Emotions ran high for parents of the Buckeye Valley School District as they posed questions and voiced concerns about the closing of the district’s pre-kindergarten Early Learning Program to the school board Tuesday evening.
Parents were notified on April 8 about the discontinuation of the program.
The district will continue to have a morning and afternoon pre-K class at both schools, but hours will be limited. Parents will not be able to drop off students as early as 6 a.m. and pick them up as late as 6 p.m., as they do now, according to Kristine Michael, the district’s director of academic achievement.
The district was caught by surprise by a new audit from the state that prompted the school board to close the program, district officials said. “We didn’t want to blindside the parents like we did,” said Superintendent Andrew Miller.
The district operates the pre-K Early Learning Program at the East and West elementary schools. The program is a combination of day-care and pre-kindergarten services. The two locations serve a total of 51 pre-K children.
The district also operates a special education program for special-needs children — called the “Baron” program — under the same license as the Early Learning Program.
During Tuesday’s board meeting, Michael explained the reason behind the district’s decision to close the Early Learning Program.
The program is to be discontinued in 2016-17, she said, because it is not able to meet requirements of the state’s “Step Up to Quality” system that recognizes and promotes quality program standards. The system is a new five-star rating system administered by the Ohio Department of Education and the Ohio Department of Job and Family Services.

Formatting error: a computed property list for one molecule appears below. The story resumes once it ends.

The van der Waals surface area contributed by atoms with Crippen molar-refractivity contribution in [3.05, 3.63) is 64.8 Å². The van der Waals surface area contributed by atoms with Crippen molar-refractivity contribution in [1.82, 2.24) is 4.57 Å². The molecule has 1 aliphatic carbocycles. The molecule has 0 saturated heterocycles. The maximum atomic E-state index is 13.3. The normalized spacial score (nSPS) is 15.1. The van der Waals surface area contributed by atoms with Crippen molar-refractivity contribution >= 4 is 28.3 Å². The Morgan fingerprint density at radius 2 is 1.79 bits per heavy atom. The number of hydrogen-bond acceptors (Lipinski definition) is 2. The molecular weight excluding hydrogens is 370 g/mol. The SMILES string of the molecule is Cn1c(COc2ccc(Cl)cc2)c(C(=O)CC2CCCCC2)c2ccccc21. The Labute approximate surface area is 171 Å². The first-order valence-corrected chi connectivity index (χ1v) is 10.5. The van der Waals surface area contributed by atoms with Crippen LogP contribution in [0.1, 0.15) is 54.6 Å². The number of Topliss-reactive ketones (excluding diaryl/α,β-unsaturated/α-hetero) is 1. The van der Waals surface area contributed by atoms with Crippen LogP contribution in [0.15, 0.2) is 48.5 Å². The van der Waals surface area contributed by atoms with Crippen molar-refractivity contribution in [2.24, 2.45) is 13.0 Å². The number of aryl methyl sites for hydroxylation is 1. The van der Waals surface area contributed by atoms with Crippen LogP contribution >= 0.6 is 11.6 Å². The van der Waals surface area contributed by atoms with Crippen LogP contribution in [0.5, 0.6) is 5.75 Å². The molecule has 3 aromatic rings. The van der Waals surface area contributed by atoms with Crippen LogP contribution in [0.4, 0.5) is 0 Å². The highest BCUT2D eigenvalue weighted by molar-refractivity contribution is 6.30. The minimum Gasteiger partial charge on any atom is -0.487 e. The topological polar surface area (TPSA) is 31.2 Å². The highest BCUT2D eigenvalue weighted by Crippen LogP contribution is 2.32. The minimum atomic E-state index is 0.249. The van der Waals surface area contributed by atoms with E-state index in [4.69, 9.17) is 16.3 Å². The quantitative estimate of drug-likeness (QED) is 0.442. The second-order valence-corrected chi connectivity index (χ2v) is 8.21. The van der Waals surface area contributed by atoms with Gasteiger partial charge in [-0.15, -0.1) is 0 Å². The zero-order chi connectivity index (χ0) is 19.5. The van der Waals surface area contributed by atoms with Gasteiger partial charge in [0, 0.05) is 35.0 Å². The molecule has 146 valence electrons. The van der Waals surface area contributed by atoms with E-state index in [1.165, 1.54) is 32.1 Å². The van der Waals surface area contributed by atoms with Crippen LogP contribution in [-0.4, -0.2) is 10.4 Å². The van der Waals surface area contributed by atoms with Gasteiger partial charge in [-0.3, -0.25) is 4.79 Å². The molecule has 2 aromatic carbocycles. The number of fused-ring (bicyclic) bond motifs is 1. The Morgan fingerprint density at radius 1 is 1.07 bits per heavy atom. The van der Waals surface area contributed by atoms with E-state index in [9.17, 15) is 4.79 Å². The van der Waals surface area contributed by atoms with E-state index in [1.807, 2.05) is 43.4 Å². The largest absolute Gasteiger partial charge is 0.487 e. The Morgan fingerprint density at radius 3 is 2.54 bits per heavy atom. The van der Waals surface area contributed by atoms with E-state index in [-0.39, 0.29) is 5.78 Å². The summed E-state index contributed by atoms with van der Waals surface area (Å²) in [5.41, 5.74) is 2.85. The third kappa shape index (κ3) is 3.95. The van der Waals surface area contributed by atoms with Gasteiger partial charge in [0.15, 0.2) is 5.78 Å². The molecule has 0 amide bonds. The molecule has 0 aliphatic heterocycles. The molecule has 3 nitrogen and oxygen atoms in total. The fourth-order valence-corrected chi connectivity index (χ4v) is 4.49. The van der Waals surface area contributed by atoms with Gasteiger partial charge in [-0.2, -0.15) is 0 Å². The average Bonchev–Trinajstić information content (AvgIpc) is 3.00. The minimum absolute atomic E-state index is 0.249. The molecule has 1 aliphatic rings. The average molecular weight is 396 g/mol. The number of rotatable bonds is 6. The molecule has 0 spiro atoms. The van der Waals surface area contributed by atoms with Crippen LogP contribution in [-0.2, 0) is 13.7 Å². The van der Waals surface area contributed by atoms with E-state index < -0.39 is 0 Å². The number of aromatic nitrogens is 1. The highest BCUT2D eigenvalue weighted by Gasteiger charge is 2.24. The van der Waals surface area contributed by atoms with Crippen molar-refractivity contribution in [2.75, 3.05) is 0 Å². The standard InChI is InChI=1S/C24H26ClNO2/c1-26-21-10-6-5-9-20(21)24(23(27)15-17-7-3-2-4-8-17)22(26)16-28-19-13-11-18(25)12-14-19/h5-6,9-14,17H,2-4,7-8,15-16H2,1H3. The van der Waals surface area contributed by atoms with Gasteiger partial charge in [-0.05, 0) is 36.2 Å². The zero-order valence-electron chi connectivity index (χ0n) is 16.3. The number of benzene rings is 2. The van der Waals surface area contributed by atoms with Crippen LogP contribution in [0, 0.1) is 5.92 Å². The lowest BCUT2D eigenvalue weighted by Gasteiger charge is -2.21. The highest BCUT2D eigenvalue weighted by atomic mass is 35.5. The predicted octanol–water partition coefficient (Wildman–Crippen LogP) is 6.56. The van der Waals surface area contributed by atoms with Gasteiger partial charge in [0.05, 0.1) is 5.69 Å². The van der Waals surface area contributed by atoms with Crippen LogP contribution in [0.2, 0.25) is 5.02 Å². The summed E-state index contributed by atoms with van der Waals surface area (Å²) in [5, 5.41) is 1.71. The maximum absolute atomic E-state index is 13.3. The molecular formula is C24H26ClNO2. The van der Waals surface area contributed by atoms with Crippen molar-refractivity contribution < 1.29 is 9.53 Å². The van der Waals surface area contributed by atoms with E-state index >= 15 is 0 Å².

The Ohio Department of Education mandated that all schools were to be rated under the system this year, according to local school officials.
The district received notice Feb. 12 from the Ohio Board of Education, informing the district that it would be subject to the Step Up to Quality audit. The district was required to submit all paperwork by April 5.
Once the paperwork was completed, district officials could see they didn’t meet enough of the mandated guidelines for the Early Learning Program, Michael said.
Since both the Baron program and the Early Learning Program are under the same license, the district was in jeopardy of losing state funding for both programs, she said. In order to save the Baron program, district officials decided to cut the Early Learning Program.
The decision will force parents who have day jobs to make new day-care arrangements for their children, parents told the board Tuesday. Preschools in Delaware County are full or are not accepting new students for the coming school year.
In addition to day-care services, parents also said they value the education their children are receiving. They said that they were willing to pay more to get the quality education from the Buckeye Valley pre-K program.
During the discussion, school board member Amy Dutt asked, “Are we allowed to start a new program that is a child-care (center) and not preschool, or would we start a new preschool class?”
Miller, looking for direction to resolve the issue, said: “The question was asked, if we come out under a new license next year, developing some sort of auxiliary program that might fall under that license, what would that look like and what would it cost? I can certainly look into that.”
After the meeting, a group of parents from the Ostrander area met in the hall. Concerns were brought up about children moving to new preschools away from the teachers, friends and classrooms they now know. “It’s a community-based program, bottom line,” Kate Atkins said.
There are 32 available openings for students in next year’s pre-K class at both the East and West locations. However, the district is willing to accommodate more students if necessary, she said. “Funding for the 32 spots comes from the state,” she said. “Funding for an additional teacher would come from the (district’s) general fund or tuition.”
In other business, the board approved a $62,932 contract with the firm CMR for pre-construction services for the district’s two new elementary schools. “The money is to get up to the point of breaking ground,” Miller said, in a phone interview Wednesday. “It will cover the process of managing bids, permit fees and whatever else is needed to start the project.”
Construction of the new schools will be financed by a bond issue passed by voters last November.